Lapland is a region of Northern Europe in the Arctic circle, stretching across Norway, Finland and Sweden. This beautiful region is home to untamed wilderness, snowy tundras and indigenous culture that is unlike any found anywhere else in the world. As more travellers make the push for sustainable tourism in Nordic country, it’s important to understand just how to undertake sustainable tourism during your trip to Lapland.
Sámi Culture in Lapland
The Sámi people are indigenous to Lapland, and are the only indigenous people in the European Union. Sámi have lived in the area for over 3,500 years. With an estimated population of around 105,000, Sámi culture is concentrated to the region, and focuses on sustainable hunting, animal husbandry and living off the land in their daily practices.
In recent years, the decline of the Sámi language and customs has caused concern amongst government officials who have sought to allocate rights and privileges to this indigenous people. Many young Sámi are unable to speak their native tongue, and practices like reindeer herding are only used by around 5-10 percent of modern Sámi people.
Struggles Of Sustainable Tourism In Lapland
Sustainability is an important cultural cornerstone of Lapland, so many governmental policies reflect the need for ethical tourism within the region. The Finnish Sámi parliament adopted the Principles For Responsible And Ethical Sustainable Sámi Tourism in 2018, and have clearly outlined ethical guidelines for respecting and preserving the rich Sámi culture.
However, mining, logging and construction companies have heavily impacted the traditional territory of the indigenous people, and have caused severe damage to the natural environment of Lapland in the pursuit of profit.
The tourism industry in Finland and Sweden have also been criticized for turning Sámi culture into a marketing tool to attract travellers, by offering authentic Sámi experiences like ceremonies and souvenirs. To combat this cultural compromise, governments across the region have introduced regulations protecting the traditional practices of this indigenous people. While this is a work-in-progress, the establishment of Sámi councils and political representation shows the policy-driven dedication to respecting and preserving the ancient philosophies of indigenous culture.
Sustainable Options For Your Trip To Lapland
When visiting Lapland, there are many sustainable tourism options that allow you to experience Sámi culture in a respectful and positive way. Here are some of the wonderful ways you can incorporate local and indigenous culture into your trip to Lapland.
Sleep Amongst Nature At Sápmi Nature Camp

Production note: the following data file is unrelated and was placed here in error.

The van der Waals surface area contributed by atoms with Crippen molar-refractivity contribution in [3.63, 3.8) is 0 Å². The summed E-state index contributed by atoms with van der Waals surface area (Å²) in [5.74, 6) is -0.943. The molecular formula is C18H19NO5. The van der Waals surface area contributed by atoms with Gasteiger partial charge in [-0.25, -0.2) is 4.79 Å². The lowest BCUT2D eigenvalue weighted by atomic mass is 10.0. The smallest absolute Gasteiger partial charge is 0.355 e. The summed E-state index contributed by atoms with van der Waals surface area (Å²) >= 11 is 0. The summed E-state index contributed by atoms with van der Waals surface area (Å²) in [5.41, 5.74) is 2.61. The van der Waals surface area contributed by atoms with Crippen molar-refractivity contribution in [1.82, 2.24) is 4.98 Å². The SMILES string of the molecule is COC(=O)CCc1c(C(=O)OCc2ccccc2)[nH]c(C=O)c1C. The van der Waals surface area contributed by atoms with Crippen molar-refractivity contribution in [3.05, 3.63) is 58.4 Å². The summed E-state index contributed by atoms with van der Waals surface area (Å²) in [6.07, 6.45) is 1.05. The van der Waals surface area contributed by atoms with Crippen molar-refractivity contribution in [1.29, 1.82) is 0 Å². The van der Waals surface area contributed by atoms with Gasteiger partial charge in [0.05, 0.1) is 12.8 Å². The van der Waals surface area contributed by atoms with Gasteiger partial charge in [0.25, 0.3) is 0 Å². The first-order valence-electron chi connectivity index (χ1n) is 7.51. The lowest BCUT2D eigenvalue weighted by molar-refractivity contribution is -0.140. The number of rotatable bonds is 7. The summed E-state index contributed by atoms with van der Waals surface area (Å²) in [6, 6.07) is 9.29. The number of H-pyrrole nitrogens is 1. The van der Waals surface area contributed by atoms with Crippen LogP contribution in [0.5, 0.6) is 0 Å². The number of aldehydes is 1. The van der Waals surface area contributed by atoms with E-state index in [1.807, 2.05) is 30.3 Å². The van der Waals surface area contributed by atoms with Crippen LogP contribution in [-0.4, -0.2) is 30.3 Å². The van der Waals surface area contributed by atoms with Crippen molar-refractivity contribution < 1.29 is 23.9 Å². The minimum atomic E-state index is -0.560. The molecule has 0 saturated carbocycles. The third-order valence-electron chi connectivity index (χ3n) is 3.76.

One of the most important principles of Sámi culture is to leave no trace of yourself after you leave an area. At Sápmi Nature Camp, visitors can sleep in Northern Sámi-style huts, designed to be picked up and carried with a tribe as they move. Travellers can experience Sámi cooking, listen to traditional stories and learn about indigenous culture in a respectful manner during their stay.
Located in the heart of Sjávnja nature reserve, this Green Key-certified company focuses on connecting visitors with the land, and was awarded the Grand Travel Award for Best Swedish Ecotourism in 2019.
Learn About Reindeer Herding At Salla Wildlife Park
Lapland is home to over 500,000 reindeer, and their herding and agriculture is key to Sámi culture. At Salla Wildlife Park in Finland, travellers can get up close and personal with these beautiful animals without disturbing their natural habitat. Experienced Sámi guides provide a variety of tours like husky-sledding, fishing and Northern Lights photography escapes, whilst teaching visitors about the history of the region and the importance of reindeer to Sámi people.
To minimise tourism impact, the park is largely pedestrianised, and visitors have options like snowshoeing or cross-country skiing in winter, or canoeing and hiking during summer. Salla Wildlife Park is Green Key-certified, and continues to work diligently with the local people to preserve indigenous culture.
Ski under the Northern Lights in Rovaniemi
One of the most popular bucket-list items for travellers, the Northern Lights are a magnificent phenomenon that dazzles Arctic skies as darkness falls. With Beyond Arctic, you can take a cross-country skiing adventure to marvel at the unsung beauty of Lapland under a dancing night sky. Visitors can experience the untouched serenity of the area using only skis, headlamps and their cameras, and knowledgeable guides from local communities navigate and explain the environment during every stage of the tour.
Due to the delicate ecosystems and fauna in the area, Beyond Arctic’s tours minimise light and noise pollution, and allow travellers to be at one with the snowy tundras and untouched forests typical to Lapland. Their commitment to sustainable tourism in Lapland was recognised by the Green Activities Environmental Award in 2021, and they are an active member of Finland’s Sustainable Travel Program since 2016.
Take Part In Sustainable Tourism In Lapland
These are only some of the options available for green travel in Nordic country. While Lapland may be one of the most beautiful places in the world, it is also a paradise for those looking for sustainable tourism. With gorgeous landscapes and rich indigenous culture, your trip to Lapland can be immeasurably enriched by education and participation in local traditions and practices.
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